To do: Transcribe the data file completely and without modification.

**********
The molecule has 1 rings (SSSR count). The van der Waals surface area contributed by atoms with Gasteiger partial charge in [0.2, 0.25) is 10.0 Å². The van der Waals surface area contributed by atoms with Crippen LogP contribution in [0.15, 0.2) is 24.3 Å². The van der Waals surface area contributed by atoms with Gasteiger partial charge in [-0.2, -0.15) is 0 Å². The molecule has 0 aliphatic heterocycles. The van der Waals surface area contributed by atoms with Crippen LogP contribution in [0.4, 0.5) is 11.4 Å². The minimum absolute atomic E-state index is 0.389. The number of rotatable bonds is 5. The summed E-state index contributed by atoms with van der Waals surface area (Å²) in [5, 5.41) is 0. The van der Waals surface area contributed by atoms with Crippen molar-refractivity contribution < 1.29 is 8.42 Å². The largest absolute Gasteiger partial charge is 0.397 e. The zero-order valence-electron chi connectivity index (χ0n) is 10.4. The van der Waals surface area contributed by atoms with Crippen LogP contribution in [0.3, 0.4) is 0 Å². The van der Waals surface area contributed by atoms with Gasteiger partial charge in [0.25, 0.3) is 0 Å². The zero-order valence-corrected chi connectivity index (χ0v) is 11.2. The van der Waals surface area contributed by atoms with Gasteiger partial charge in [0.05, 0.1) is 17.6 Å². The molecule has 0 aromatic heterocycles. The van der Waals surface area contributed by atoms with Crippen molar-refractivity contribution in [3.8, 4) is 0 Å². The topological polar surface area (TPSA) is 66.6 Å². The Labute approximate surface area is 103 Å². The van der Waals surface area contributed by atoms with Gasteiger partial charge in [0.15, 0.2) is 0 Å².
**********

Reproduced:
The molecule has 1 rings (SSSR count). The van der Waals surface area contributed by atoms with Gasteiger partial charge in [0.2, 0.25) is 10.0 Å². The van der Waals surface area contributed by atoms with Crippen LogP contribution in [0.15, 0.2) is 24.3 Å². The van der Waals surface area contributed by atoms with Gasteiger partial charge in [-0.2, -0.15) is 0 Å². The molecule has 0 aliphatic heterocycles. The van der Waals surface area contributed by atoms with Crippen LogP contribution in [0.4, 0.5) is 11.4 Å². The minimum absolute atomic E-state index is 0.389. The number of rotatable bonds is 5. The summed E-state index contributed by atoms with van der Waals surface area (Å²) in [5, 5.41) is 0. The van der Waals surface area contributed by atoms with Crippen molar-refractivity contribution < 1.29 is 8.42 Å². The largest absolute Gasteiger partial charge is 0.397 e. The zero-order valence-electron chi connectivity index (χ0n) is 10.4. The van der Waals surface area contributed by atoms with Crippen LogP contribution in [0.3, 0.4) is 0 Å². The van der Waals surface area contributed by atoms with Gasteiger partial charge in [0.25, 0.3) is 0 Å². The zero-order valence-corrected chi connectivity index (χ0v) is 11.2. The van der Waals surface area contributed by atoms with Gasteiger partial charge in [0.05, 0.1) is 17.6 Å². The molecule has 0 aromatic heterocycles. The van der Waals surface area contributed by atoms with Crippen molar-refractivity contribution in [3.8, 4) is 0 Å². The topological polar surface area (TPSA) is 66.6 Å². The Labute approximate surface area is 103 Å². The van der Waals surface area contributed by atoms with Gasteiger partial charge in [0.15, 0.2) is 0 Å².